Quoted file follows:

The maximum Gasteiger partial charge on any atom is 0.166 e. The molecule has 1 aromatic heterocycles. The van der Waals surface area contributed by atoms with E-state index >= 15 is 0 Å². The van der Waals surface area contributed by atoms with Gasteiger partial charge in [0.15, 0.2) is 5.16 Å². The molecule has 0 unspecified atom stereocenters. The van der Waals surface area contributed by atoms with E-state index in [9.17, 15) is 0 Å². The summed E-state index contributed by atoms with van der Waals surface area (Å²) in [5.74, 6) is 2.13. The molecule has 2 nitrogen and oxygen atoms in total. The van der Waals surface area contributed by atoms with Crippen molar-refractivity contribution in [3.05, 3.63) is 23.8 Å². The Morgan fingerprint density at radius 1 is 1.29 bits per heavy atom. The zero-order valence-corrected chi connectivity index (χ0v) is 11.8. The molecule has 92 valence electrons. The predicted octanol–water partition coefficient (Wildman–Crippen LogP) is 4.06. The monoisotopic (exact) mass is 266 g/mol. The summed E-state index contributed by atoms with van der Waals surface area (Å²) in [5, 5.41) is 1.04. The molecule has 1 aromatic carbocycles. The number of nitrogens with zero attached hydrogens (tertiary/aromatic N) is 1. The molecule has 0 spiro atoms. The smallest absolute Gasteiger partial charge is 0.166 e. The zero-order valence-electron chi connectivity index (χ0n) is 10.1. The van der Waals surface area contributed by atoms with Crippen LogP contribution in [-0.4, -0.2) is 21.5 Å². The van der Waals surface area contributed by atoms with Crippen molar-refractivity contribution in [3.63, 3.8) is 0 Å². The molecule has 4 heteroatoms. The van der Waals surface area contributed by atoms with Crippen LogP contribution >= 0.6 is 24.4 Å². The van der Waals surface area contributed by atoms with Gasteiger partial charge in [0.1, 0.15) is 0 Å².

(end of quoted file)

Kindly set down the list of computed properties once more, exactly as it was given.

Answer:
The maximum Gasteiger partial charge on any atom is 0.166 e. The molecule has 1 aromatic heterocycles. The van der Waals surface area contributed by atoms with E-state index >= 15 is 0 Å². The van der Waals surface area contributed by atoms with Gasteiger partial charge in [0.15, 0.2) is 5.16 Å². The molecule has 0 unspecified atom stereocenters. The van der Waals surface area contributed by atoms with E-state index in [9.17, 15) is 0 Å². The summed E-state index contributed by atoms with van der Waals surface area (Å²) in [5.74, 6) is 2.13. The molecule has 2 nitrogen and oxygen atoms in total. The van der Waals surface area contributed by atoms with Crippen molar-refractivity contribution in [3.05, 3.63) is 23.8 Å². The Morgan fingerprint density at radius 1 is 1.29 bits per heavy atom. The zero-order valence-corrected chi connectivity index (χ0v) is 11.8. The molecule has 92 valence electrons. The predicted octanol–water partition coefficient (Wildman–Crippen LogP) is 4.06. The monoisotopic (exact) mass is 266 g/mol. The summed E-state index contributed by atoms with van der Waals surface area (Å²) in [5, 5.41) is 1.04. The molecule has 1 aromatic carbocycles. The number of nitrogens with zero attached hydrogens (tertiary/aromatic N) is 1. The molecule has 0 spiro atoms. The smallest absolute Gasteiger partial charge is 0.166 e. The zero-order valence-electron chi connectivity index (χ0n) is 10.1. The van der Waals surface area contributed by atoms with Crippen LogP contribution in [-0.4, -0.2) is 21.5 Å². The van der Waals surface area contributed by atoms with Crippen molar-refractivity contribution in [3.63, 3.8) is 0 Å². The molecule has 4 heteroatoms. The van der Waals surface area contributed by atoms with Crippen LogP contribution >= 0.6 is 24.4 Å². The van der Waals surface area contributed by atoms with Gasteiger partial charge in [0.1, 0.15) is 0 Å².